Elevated plasma transforming growth factor-β1 levels in breast cancer patients decrease after surgical removal of the tumor

F. M. Kong, M. S. Anscher, T. Murase, B. D. Abbott, J. D. Iglehart, R. L. Jirtle

Research output: Contribution to journalArticle

163 Scopus citations

Abstract

Objective: The authors determined whether untreated breast cancer patients have elevated plasma levels of transforming growth factor-β1 (TGF-β1). Summary Background Data: Increased plasma TGF-β1 levels recently were found after chemotherapy in patients with advanced breast cancer. However, it currently is unknown whether this elevation in plasma TGF-β1 is caused by chemotherapy-induced normal tissue damage or whether it results from the presence of the tumor. Methods: An enzyme-linked immunosorbent assay was used to measure plasma TGF-β1 levels in 26 newly diagnosed breast cancer patients before and after definitive surgery. Patients were grouped by postoperative tumor status: 1) negative lymph nodes (group 1); 2) positive lymph nodes (group 2); and 3) overt residual disease (group 3). The site of TGF-β1 production in the tumors was localized by immunohistochemistry and in situ hybridization. Results: Plasma TGF-β1 levels were elevated preoperatively in 81% of the patients; TGF-β2 and TGF-β3 were undetectable. The preoperative TGF-β1 levels in the three patient groups were similar; however, the postoperative plasma TGF-β1 levels differed by disease status. The mean plasma TGF-β1 level in group 1 (n = 12) normalized after surgery (19.3 ± 3.2 vs. 5.5 ± 1.0 ng/mL, p < 0.081). In contrast, the mean plasma TGF-β1 levels remained above normal in both group 2 (n = 9) and group 3 (n = 5) after surgery. Transforming growth factor-β1 expression was found to be preferentially increased in the tumor stroma. Conclusions: Breast tumors result in increased plasma TGF-β1 levels in 81% of patients. After surgical removal of the primary tumor, the plasma TGF-β1 level normalizes in the majority of patients; persistently elevated levels correlate with the presence of lymph node metastases or overt residual tumor. These findings suggest that the usefulness of TGF-β1 as a potential plasma marker for breast tumors deserves further study.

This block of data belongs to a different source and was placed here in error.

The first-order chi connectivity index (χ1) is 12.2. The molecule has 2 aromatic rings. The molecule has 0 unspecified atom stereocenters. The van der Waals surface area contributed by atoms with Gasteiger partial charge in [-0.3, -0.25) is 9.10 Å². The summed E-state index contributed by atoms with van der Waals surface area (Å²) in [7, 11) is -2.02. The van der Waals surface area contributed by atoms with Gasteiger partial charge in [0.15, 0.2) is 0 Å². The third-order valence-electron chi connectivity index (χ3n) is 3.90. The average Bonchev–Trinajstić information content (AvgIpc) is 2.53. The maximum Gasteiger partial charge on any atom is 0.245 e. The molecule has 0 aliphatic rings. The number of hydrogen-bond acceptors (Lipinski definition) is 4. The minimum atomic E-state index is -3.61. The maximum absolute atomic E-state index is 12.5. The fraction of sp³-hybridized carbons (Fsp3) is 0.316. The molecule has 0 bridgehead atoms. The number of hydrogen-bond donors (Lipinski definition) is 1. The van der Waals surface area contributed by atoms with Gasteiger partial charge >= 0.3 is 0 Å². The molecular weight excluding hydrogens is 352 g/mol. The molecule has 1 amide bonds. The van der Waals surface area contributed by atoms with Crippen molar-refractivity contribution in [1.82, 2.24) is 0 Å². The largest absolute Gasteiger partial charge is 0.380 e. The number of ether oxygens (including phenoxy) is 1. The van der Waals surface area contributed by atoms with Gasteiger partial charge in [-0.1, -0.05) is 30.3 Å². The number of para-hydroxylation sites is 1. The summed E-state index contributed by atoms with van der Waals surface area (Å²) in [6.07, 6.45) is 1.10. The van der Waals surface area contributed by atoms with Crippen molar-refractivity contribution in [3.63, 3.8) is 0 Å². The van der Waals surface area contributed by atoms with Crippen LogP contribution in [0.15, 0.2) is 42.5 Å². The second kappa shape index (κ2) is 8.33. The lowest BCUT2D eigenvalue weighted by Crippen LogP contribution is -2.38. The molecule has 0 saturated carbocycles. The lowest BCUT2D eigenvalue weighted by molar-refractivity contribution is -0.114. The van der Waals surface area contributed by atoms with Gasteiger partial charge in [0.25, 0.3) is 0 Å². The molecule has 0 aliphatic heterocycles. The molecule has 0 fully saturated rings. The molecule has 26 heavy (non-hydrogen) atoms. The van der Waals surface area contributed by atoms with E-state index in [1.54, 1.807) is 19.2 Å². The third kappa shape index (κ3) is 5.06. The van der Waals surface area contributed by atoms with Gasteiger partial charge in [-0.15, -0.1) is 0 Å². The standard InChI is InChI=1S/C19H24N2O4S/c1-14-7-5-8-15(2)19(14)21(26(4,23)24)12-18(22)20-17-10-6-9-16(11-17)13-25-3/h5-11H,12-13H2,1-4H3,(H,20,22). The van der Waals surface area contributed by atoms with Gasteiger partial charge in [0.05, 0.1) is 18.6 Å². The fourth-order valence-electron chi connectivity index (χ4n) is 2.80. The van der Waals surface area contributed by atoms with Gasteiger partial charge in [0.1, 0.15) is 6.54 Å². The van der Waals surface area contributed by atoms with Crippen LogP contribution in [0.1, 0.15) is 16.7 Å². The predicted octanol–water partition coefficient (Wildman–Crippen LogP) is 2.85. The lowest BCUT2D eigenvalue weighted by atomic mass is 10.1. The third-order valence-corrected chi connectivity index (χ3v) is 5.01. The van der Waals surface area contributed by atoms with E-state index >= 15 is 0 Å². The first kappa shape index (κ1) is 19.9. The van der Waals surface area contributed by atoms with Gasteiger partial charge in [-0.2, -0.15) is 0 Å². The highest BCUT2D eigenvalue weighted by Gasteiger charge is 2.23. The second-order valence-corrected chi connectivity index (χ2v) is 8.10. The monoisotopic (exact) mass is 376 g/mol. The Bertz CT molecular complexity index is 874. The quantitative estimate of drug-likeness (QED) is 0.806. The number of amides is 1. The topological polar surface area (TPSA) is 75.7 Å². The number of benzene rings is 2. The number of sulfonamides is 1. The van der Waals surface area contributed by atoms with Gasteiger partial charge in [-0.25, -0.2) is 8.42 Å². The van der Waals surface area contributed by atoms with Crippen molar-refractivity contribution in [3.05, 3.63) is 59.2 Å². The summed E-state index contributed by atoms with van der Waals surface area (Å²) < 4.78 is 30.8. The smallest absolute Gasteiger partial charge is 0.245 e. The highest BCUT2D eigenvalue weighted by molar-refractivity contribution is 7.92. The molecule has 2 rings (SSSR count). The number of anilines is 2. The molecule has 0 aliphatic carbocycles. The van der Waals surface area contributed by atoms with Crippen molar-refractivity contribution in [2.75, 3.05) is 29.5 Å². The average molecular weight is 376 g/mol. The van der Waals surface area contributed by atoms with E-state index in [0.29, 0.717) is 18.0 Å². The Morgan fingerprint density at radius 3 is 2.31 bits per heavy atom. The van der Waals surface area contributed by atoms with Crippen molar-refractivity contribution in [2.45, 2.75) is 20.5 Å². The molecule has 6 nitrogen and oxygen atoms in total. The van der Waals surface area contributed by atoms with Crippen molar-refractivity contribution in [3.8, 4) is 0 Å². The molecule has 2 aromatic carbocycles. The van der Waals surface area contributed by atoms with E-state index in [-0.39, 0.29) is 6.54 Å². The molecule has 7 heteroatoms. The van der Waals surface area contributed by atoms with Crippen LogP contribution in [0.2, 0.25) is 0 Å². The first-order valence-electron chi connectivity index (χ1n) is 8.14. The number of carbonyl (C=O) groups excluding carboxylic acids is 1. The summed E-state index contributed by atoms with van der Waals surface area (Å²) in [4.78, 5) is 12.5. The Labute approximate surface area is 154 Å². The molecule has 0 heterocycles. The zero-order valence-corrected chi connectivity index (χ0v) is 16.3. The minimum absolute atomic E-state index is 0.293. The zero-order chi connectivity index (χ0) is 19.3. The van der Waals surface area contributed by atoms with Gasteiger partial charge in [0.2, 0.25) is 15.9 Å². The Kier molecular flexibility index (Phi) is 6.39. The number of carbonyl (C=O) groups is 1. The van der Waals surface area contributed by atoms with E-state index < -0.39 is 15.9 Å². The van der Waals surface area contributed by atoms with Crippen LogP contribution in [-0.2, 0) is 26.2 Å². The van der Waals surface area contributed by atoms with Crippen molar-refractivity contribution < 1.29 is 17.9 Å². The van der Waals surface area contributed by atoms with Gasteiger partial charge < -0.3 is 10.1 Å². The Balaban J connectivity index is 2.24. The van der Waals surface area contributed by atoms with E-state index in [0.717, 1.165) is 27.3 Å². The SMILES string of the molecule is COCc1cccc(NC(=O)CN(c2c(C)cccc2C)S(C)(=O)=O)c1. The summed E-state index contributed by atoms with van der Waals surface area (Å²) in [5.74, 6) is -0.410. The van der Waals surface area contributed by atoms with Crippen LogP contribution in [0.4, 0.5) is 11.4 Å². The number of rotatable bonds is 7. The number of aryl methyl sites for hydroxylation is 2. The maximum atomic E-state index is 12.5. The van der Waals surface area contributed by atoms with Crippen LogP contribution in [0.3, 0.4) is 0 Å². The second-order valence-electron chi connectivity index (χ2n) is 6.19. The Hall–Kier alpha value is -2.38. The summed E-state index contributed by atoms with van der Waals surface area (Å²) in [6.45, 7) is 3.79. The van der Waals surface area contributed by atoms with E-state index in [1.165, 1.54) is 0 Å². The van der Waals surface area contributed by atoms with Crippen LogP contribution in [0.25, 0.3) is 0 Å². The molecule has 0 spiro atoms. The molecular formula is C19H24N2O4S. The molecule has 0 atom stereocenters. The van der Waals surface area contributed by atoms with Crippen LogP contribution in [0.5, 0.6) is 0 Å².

Original languageEnglish (US)
Pages (from-to)155-162
Number of pages8
JournalAnnals of Surgery
Volume222
Issue number2
DOIs
StatePublished - Jan 1 1995

ASJC Scopus subject areas

  • Surgery

Fingerprint Dive into the research topics of 'Elevated plasma transforming growth factor-β<sub>1</sub> levels in breast cancer patients decrease after surgical removal of the tumor'. Together they form a unique fingerprint.

  • Cite this